Minister for Health Simon Harris will today bring to Government the Heads of the Bill to establish an alternative process for women affected by the CervicalCheck controversy.

The bill follows the recommendations of Mr Justice Charles Meenan and will establish a tribunal.

Mr Harris described the move as an "important step in protecting women" and he said the Government was eager to provide as many alternatives to the courts system as possible.

He said he hoped to have the legislation passed before the summer recess. 

Mr Harris said it was his priority to protect rewards such as those handed down to Ruth Morrissey. He said he believed he would find a way to protect the award in her case.

The tribunal that will be chaired by Ms Justice Mary Irvine will be optional and women, or their next-of-kin, can still choose to go to court.

More than 200 women have been affected by the crisis that saw the misreading of hundreds of cervical smear tests, leading to some women developing terminal cancer.

The Government says the aim of the tribunal is for hearings to be less adversarial and quicker.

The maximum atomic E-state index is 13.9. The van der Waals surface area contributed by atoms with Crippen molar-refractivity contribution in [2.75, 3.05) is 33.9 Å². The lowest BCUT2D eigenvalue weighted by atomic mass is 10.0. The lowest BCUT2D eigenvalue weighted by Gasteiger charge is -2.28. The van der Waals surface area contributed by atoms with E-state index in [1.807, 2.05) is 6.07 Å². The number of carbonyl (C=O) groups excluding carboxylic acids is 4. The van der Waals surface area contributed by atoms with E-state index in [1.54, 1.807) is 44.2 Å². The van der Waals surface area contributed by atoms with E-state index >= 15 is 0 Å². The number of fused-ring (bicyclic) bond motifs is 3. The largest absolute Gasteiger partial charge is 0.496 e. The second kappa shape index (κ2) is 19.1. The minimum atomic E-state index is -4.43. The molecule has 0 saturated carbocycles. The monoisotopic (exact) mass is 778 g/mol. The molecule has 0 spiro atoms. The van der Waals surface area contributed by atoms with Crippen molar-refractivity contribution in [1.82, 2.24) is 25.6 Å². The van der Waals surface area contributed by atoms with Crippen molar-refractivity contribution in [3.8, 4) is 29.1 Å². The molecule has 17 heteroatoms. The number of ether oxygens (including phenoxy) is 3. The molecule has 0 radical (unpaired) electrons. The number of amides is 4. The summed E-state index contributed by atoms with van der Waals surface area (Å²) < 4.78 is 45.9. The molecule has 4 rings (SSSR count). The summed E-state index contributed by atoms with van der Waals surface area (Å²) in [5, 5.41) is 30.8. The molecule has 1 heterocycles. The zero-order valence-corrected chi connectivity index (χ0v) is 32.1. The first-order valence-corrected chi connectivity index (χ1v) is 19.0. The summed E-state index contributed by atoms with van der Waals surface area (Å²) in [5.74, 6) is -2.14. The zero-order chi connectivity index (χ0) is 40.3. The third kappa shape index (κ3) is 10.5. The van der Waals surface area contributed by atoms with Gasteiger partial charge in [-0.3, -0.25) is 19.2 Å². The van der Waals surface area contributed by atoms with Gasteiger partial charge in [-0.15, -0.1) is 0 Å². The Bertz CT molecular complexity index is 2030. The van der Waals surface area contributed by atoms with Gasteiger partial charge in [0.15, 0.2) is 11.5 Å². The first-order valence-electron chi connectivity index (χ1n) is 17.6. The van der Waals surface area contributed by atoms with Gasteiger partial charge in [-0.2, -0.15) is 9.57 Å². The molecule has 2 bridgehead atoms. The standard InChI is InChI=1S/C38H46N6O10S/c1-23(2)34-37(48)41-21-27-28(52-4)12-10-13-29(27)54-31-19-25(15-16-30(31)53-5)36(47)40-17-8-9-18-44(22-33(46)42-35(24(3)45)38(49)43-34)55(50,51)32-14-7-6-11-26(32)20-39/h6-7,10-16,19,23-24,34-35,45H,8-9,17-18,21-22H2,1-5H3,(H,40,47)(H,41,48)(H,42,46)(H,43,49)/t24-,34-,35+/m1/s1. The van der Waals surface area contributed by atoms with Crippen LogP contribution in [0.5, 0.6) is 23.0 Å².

The tribunal's hearings will be held in private, unless the woman or the next-of-kin requests it to be held in public.

The tribunal is also seeking to allow women discuss their experiences.

These discussions will not form part of any legal proceedings, but they could form the basis of a report that would then be sent to the minister.

The legislation going to Government today could be passed by the Oireachtas before the summer recess and this would allow the tribunal to be up and running by the autumn.


Read more:

Tribunal process proposed for CervicalCheck cases
CervicalCheck report reveals wider outsourcing of screening tests


Additional reporting: Sharon Gaffney